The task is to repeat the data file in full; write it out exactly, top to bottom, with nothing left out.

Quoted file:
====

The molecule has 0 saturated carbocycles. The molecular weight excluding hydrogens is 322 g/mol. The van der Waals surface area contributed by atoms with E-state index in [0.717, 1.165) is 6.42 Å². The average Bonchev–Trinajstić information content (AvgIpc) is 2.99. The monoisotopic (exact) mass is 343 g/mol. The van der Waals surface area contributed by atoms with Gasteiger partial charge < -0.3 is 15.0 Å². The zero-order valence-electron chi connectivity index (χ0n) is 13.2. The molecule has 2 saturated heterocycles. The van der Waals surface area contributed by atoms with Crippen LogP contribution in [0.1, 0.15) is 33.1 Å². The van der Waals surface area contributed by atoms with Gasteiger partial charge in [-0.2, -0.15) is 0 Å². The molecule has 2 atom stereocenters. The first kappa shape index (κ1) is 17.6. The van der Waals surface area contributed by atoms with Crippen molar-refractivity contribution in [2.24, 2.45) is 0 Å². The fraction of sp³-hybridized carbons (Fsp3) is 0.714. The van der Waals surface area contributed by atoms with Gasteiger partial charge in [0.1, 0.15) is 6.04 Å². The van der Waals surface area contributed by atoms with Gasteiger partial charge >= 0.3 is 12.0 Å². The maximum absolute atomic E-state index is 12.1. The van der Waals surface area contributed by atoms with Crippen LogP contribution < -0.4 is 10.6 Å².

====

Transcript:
The molecule has 0 saturated carbocycles. The molecular weight excluding hydrogens is 322 g/mol. The van der Waals surface area contributed by atoms with E-state index in [0.717, 1.165) is 6.42 Å². The average Bonchev–Trinajstić information content (AvgIpc) is 2.99. The monoisotopic (exact) mass is 343 g/mol. The van der Waals surface area contributed by atoms with Gasteiger partial charge < -0.3 is 15.0 Å². The zero-order valence-electron chi connectivity index (χ0n) is 13.2. The molecule has 2 saturated heterocycles. The van der Waals surface area contributed by atoms with Crippen LogP contribution in [0.1, 0.15) is 33.1 Å². The van der Waals surface area contributed by atoms with Gasteiger partial charge in [-0.2, -0.15) is 0 Å². The molecule has 2 atom stereocenters. The first kappa shape index (κ1) is 17.6. The van der Waals surface area contributed by atoms with Crippen molar-refractivity contribution in [2.24, 2.45) is 0 Å². The fraction of sp³-hybridized carbons (Fsp3) is 0.714. The van der Waals surface area contributed by atoms with Gasteiger partial charge in [0.1, 0.15) is 6.04 Å². The van der Waals surface area contributed by atoms with Gasteiger partial charge >= 0.3 is 12.0 Å². The maximum absolute atomic E-state index is 12.1. The van der Waals surface area contributed by atoms with Crippen LogP contribution < -0.4 is 10.6 Å².